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    #1

    In/At/On?

    Hi,



    Could somebody please explain this to me?

    In is used to express a position inside a place. It suggests three dimensions.

    At is used to express a location at a point.(Does this mean at a time?) It suggests two dimensions.



    I met my husband in Italy. He was in a shop, buying pasta. I was in a queue, waiting to buy some bread.



    Why can we not say 'He was at a shop'?


    Last night I was in the kitchen when I lost my glasses.

    Can we not say I was at the kitchen? Why?


    I was at Sally's house doing my homework.

    Can we say I was in Sally's house doing my homework.


    Could somebody please tell me a rule so that I can choose these prepositions correctly?


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    #2

    Re: In/At/On?

    Quote Originally Posted by maral55 View Post
    Could somebody please explain this to me?

    In is used to express a position inside a place. It suggests three dimensions.

    At is used to express a location at a point.(Does this mean at a time?) It suggests two dimensions.
    This is an interesting analysis. It doesn't quite hold true with some of your examples. Three dimensions are width, length and depth (or height); a cube or a box has three dimensions. Two dimensions are width and length; imagine a map or a flat square. At is also used for time, possibly because we regard time as one dimensional, moving only forward to the future or backward to the past.


    I met my husband in Italy.


    Wh
    en speaking of a country, always use in, never at: I live in Germany. I met you in Singapore. The same goes for cities: Meet me in St. Louis. If it were an event or a specific building or location, you can use at: I will meet you at the airport. We met at a hotel in Spain. We'll see you at the party or at the beach.

    He was in a shop, buying pasta. I was in a queue, waiting to buy some bread.

    Why can we not say 'He was at a shop'?
    We can say "He was at the shop" if we are speaking from a distance: He was at the store buying pasta, and I was across the street buying ice cream from a street vendor. In gives us the idea of being surrounded by something. In the store sets us inside the building where he is surrounded by the four walls and the roof of the building, and we can imagine the shelves of food and the clerk and the other customers all around us. At might give me a picture of the outside of the building or a location point on a map. He might be inside, but I don't see the environment surrounding him because I have a limited two-dimensional perspective. This text uses in because we are meant to visualize the location in three dimensions. She was inside the store with him, rather than at a distance. In the queue tells us that she is surrounded (on two sides in this case) by people waiting to buy things. There are people in front of her and behind her. If she were not thus surrounded, she could say, "I was at the front of the queue" or "I was at the end of the queue".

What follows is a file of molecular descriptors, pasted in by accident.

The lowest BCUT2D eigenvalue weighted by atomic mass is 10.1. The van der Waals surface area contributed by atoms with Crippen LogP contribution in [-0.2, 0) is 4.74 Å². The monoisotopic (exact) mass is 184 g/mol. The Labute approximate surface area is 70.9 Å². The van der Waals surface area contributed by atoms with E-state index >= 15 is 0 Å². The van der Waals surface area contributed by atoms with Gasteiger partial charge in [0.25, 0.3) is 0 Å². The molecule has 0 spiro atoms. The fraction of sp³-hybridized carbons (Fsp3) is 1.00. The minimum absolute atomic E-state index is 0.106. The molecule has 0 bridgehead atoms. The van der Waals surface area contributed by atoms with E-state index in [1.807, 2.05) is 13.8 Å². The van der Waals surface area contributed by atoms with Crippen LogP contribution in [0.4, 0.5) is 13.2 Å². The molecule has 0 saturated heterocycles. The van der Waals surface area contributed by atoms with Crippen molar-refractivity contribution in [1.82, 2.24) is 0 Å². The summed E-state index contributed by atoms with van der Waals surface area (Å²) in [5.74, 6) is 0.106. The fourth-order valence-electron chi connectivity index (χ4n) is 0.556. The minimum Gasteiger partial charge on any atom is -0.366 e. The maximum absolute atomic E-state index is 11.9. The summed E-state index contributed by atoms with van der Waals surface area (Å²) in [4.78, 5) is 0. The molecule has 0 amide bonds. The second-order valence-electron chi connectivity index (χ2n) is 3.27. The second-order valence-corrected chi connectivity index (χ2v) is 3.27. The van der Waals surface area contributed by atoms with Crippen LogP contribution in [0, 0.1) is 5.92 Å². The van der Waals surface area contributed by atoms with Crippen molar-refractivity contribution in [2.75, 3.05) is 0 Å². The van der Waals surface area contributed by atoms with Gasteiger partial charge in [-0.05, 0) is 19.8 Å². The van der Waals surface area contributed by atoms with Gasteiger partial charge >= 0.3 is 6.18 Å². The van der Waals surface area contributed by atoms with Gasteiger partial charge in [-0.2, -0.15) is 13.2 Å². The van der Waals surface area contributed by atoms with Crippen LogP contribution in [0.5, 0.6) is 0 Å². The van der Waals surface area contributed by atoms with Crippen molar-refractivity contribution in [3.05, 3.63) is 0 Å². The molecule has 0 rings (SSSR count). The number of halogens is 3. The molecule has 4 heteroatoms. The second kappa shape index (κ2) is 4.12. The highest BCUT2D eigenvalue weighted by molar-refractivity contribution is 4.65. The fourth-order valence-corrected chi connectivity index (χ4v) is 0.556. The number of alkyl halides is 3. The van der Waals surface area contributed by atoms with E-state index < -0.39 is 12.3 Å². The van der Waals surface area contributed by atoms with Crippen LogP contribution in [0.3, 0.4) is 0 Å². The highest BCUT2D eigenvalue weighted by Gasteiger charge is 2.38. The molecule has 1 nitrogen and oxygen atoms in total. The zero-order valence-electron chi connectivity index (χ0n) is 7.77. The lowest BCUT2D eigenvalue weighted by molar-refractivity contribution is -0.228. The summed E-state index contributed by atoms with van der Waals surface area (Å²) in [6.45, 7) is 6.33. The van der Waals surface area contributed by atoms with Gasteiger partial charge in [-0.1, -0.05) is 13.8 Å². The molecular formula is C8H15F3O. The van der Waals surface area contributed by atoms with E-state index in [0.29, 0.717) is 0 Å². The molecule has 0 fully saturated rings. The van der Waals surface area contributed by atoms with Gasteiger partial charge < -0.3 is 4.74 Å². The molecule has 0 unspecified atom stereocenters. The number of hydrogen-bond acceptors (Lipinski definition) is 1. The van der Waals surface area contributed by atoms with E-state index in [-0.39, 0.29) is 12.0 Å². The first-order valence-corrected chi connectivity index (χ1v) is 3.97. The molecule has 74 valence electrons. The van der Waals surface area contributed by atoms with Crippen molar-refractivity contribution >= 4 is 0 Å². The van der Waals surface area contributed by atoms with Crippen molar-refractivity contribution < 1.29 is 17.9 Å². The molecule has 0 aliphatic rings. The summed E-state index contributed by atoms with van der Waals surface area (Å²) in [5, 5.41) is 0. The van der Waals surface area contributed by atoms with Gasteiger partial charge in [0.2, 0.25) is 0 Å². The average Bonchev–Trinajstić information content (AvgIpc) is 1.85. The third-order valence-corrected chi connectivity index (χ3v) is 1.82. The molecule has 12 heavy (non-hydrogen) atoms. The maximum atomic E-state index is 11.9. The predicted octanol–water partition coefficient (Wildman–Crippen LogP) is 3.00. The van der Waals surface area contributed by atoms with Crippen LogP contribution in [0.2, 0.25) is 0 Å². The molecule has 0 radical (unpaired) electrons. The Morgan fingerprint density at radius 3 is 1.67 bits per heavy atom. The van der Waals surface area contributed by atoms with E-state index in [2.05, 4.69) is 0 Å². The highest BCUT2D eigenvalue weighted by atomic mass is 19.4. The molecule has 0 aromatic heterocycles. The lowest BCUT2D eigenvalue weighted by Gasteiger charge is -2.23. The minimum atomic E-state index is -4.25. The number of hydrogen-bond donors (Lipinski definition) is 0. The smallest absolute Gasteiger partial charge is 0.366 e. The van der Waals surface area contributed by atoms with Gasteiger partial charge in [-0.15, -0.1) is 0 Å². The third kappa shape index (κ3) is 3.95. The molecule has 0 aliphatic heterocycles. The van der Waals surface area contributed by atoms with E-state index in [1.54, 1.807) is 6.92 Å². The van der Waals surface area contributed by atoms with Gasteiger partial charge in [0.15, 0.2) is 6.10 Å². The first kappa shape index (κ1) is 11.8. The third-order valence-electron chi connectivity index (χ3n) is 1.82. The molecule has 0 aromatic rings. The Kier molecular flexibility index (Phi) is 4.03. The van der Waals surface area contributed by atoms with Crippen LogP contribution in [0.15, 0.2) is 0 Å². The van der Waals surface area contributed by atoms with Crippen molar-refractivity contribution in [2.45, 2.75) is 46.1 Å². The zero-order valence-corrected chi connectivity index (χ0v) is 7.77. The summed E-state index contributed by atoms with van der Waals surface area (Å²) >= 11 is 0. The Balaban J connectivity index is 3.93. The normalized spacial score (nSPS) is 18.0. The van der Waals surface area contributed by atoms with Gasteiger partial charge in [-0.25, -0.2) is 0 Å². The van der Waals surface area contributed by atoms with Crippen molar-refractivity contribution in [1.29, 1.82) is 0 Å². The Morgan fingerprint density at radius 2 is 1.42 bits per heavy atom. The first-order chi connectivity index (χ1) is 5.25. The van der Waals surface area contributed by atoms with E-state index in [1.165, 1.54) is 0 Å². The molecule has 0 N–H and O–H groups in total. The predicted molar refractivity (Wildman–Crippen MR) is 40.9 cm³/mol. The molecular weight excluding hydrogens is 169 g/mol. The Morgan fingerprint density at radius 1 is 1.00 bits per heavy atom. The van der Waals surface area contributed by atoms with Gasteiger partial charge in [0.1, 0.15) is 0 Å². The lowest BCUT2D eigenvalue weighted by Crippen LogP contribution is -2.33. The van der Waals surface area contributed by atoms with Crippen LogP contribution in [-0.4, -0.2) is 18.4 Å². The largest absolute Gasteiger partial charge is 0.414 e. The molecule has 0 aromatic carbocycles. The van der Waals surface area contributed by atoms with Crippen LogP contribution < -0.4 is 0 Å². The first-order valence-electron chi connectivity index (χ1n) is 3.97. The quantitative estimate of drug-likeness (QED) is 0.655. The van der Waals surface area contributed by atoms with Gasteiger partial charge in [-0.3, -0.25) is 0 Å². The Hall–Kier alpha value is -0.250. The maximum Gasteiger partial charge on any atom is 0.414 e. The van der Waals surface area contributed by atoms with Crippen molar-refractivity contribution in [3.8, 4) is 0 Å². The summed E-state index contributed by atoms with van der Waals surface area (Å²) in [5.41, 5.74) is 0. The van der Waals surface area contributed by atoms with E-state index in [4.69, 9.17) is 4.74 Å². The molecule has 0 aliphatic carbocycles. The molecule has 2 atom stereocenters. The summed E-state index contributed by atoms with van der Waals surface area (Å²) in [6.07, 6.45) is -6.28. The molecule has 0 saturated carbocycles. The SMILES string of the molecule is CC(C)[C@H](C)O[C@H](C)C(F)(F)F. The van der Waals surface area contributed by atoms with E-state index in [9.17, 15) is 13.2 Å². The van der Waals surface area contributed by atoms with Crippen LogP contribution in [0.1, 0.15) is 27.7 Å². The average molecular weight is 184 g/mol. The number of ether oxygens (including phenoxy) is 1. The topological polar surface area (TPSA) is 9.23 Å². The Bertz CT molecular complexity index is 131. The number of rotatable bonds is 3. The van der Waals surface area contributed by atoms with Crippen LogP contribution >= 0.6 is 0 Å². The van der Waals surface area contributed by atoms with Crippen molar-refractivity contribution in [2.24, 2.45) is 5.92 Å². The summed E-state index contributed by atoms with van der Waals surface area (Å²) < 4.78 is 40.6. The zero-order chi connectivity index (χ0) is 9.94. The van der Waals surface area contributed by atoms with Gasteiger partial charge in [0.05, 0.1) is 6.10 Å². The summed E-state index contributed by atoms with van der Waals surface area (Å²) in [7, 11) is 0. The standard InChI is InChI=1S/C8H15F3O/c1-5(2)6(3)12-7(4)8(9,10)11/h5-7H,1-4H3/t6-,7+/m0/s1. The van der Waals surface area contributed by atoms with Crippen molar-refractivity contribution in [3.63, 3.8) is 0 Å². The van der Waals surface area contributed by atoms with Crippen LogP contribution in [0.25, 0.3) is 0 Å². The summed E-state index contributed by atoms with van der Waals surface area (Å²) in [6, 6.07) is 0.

Last night I was in the kitchen when I lost my glasses.

    Can we not say I was at the kitchen? Why?
    We cannot say "at the kitchen" just as we cannot say "at a country". We must be inside, surrounded by the environment. We could say "at the kitchen door". In fact, since we cannot be surrounded by a door, it must be "at the door" or "in the doorway". But the kitchen is a room, a defined three-dimensional space which must surround whoever is there.

    I was at Sally's house doing my homework.

    Can we say I was in Sally's house doing my homework.
    Yes, it depends on the distance you want to speak from and what pictures you want me to imagine. If you say "in Sally's house", I will imagine the environment inside of the house. If you say "at Sally's house", I may imagine her house from a distance or on a map.

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    #3

    Re: In/At/On?

    Quote Originally Posted by nonsense View Post




    When speaking of a country, always use in, never at: I live in Germany. I met you in Singapore. The same goes for cities: Meet me in St. Louis. If it were an event or a specific building or location, you can use at: I will meet you at the airport. We met at a hotel in Spain. We'll see you at the party or at the beach.




    Hi, First of all, thank you very very much. I wish this forum had more than just one thank you and I could give it to you. Unfortunately my teacher never explains fact like you do.



    Secondly, if it was about about an event or specific building or location is "in" wrong or is it better to use "at"?

    I will meet you in the airport?

    Thanks.

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    #4

    Re: In/At/On?

    Oh, I forgot, that analysis was from the Headway book.

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    #5

    Re: In/At/On?

    Hi there,
    I don't understand the following explanation. What does it mean by 'imaging her house from a distance or on a map.'?

    If you say "at Sally's house", I may imagine her house from a distance or on a map.

    tks
    pete

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    #6

    Re: In/At/On?

    In case you missed it, this will help you.

    https://www.usingenglish.com/forum/a...r/97734-a.html

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